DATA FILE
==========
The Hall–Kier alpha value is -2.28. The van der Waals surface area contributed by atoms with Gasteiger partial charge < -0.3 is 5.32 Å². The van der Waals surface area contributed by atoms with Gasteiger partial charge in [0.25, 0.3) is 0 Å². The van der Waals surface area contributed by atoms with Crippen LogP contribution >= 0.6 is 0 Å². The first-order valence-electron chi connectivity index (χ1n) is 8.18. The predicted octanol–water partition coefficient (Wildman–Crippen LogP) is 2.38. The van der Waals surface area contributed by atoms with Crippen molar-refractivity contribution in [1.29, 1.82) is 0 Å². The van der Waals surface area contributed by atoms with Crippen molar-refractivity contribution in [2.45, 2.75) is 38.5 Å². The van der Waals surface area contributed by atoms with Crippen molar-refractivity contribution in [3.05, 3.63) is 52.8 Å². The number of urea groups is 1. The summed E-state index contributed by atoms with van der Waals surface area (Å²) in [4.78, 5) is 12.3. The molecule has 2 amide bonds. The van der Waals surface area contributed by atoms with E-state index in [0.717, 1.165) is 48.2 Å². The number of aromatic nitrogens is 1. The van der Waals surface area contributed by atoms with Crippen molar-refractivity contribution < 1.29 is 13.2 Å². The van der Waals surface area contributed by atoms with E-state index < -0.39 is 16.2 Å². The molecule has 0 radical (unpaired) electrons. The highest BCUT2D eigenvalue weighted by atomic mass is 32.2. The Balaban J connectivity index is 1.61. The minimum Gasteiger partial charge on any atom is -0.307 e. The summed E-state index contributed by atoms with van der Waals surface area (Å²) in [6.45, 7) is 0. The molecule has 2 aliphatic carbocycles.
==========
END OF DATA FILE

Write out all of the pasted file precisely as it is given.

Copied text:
The Hall–Kier alpha value is -2.28. The van der Waals surface area contributed by atoms with Gasteiger partial charge < -0.3 is 5.32 Å². The van der Waals surface area contributed by atoms with Gasteiger partial charge in [0.25, 0.3) is 0 Å². The van der Waals surface area contributed by atoms with Crippen LogP contribution >= 0.6 is 0 Å². The first-order valence-electron chi connectivity index (χ1n) is 8.18. The predicted octanol–water partition coefficient (Wildman–Crippen LogP) is 2.38. The van der Waals surface area contributed by atoms with Crippen molar-refractivity contribution in [1.29, 1.82) is 0 Å². The van der Waals surface area contributed by atoms with Crippen molar-refractivity contribution in [2.45, 2.75) is 38.5 Å². The van der Waals surface area contributed by atoms with Crippen molar-refractivity contribution in [3.05, 3.63) is 52.8 Å². The number of urea groups is 1. The summed E-state index contributed by atoms with van der Waals surface area (Å²) in [4.78, 5) is 12.3. The molecule has 2 amide bonds. The van der Waals surface area contributed by atoms with E-state index in [0.717, 1.165) is 48.2 Å². The number of aromatic nitrogens is 1. The van der Waals surface area contributed by atoms with Crippen molar-refractivity contribution < 1.29 is 13.2 Å². The van der Waals surface area contributed by atoms with E-state index < -0.39 is 16.2 Å². The molecule has 0 radical (unpaired) electrons. The highest BCUT2D eigenvalue weighted by atomic mass is 32.2. The Balaban J connectivity index is 1.61. The minimum Gasteiger partial charge on any atom is -0.307 e. The summed E-state index contributed by atoms with van der Waals surface area (Å²) in [6.45, 7) is 0. The molecule has 2 aliphatic carbocycles.